He said Cynthia Petersen, a Toronto-based lawyer who has argued several landmark Charter and gay rights cases before the Supreme Court of Canada, will probe allegations against two MPs he removed from the Liberal caucus.
Trudeau refused to speculate on the outcome of the investigation, how long it will take, or whether any part of Petersen's findings will be made public.
"I look forward to receiving her advice," Trudeau said Friday in St. John's. It was his first visit to the city since suspending Newfoundland MP Scott Andrews and Quebec MP Massimo Pacetti on Nov. 5, citing complaints of "serious personal misconduct."
Trudeau did not elaborate on the unproven allegations at the time. He refused again Friday to offer any details.
Trudeau said he hopes that the two unidentified female NDP MPs who have made the allegations will co-operate with Petersen. In any case, their allegations have been expressed to the party, he added.
Trudeau said he would like to see a proposed independent process involving the Speaker of the House of Commons progress.
Still, any recommendations from that investigation "will not be determining someone's eventual candidacy for the Liberal party or not, and that's why we've needed to set up a process as well."
Trudeau would not speculate when asked if he thought Petersen might report before the federal election next year.
Petersen declined to comment Friday.
Trudeau was in St. John's to speak to the city's board of trade Friday after promoting his close friend and local candidate Seamus O'Regan the night before.
The Liberal leader said he understands if constituents in the nearby Avalon riding, represented by Andrews since 2008, are frustrated by the lack of detail and the limbo in which they're left.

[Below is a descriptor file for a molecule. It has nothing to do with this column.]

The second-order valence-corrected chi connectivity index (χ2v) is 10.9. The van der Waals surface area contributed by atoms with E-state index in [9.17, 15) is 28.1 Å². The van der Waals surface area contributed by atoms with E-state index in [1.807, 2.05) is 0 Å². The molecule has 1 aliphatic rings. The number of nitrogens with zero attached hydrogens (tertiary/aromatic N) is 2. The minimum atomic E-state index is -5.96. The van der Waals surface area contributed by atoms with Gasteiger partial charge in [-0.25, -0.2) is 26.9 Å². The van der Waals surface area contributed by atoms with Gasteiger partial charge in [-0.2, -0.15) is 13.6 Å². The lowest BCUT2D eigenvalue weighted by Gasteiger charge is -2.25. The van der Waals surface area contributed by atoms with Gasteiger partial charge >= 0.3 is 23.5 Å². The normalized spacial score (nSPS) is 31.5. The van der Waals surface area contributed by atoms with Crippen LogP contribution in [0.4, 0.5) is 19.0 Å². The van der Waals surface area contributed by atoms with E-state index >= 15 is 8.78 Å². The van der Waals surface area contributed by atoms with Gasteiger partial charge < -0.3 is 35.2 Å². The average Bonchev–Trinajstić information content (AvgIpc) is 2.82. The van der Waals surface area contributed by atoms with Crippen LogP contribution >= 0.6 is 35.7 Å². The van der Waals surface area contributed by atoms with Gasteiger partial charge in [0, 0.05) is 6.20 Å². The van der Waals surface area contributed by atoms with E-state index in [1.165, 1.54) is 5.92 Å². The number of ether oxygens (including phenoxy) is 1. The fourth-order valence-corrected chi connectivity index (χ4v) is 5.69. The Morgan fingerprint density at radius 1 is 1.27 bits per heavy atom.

"They're not alone in considering this to be a distressing and difficult situation."
The allegations highlighted a glaring lack of any formal process to deal with harassment claims between MPs. A subcommittee of MPs from all three main parties was struck this week on Parliament Hill to develop such policies and procedures.
Andrews, a former ethics critic, has denied through a lawyer any wrongdoing since Trudeau suspended him. Pacetti has also denied the allegations.
Requests for comment to both men Friday were not immediately answered.
Sources familiar with the complaint against Andrews have told The Canadian Press in Ottawa that an unnamed NDP MP alleges he victimized her within the past six months.
The woman accusing Andrews has not spoken publicly and does not wish to file a formal complaint, according to the NDP.
The sources say the incident allegedly began at a social event on Parliament Hill before the woman, Andrews and Pacetti went from there to Pacetti's office, where they drank some wine. Pacetti eventually left, leaving Andrews and the woman alone.
The sources say the woman alleges Andrews followed her home, forced his way through her door, pushed her against a wall, groped her and ground his pelvis against her. The sources say she says she ordered him to leave and he did.
The woman further alleges that Andrews repeatedly called her a "c--kteaser" after the incident, according to the sources.
Andrews, a married father of two, has denied any misconduct and said he's confident a non-partisan process will find that no harassment occurred. But the sources say he has not given a detailed rebuttal to the woman's version of events that night.
His lawyer Chris MacLeod said last month in an email to The Canadian Press that Andrews was not provided with "any details of the internal summary or any documentation from the Liberal caucus" about the complaint against him.
"He is in no position to respond to an unknown allegation," it said.
Another unnamed NDP MP who has accused Pacetti of "sex without explicit consent" in March has said she would be willing to participate in a neutral, third-party investigation.
The Speaker of the House of Commons clarified in a letter to the NDP last week how that process might work but the party has not released the letter or said how the matter might move forward.
Pacetti has said in an email that he maintains his innocence and has refrained from speculation in the media since the allegations first surfaced.
"As with media reports of this nature, in this instance many questions remain unanswered and there is no way to evaluate the veracity of the claims being made," he has said in an email.
"I reaffirm my innocence and I will not comment on this matter in the media any further."
—with files from Jennifer Ditchburn in Ottawa.
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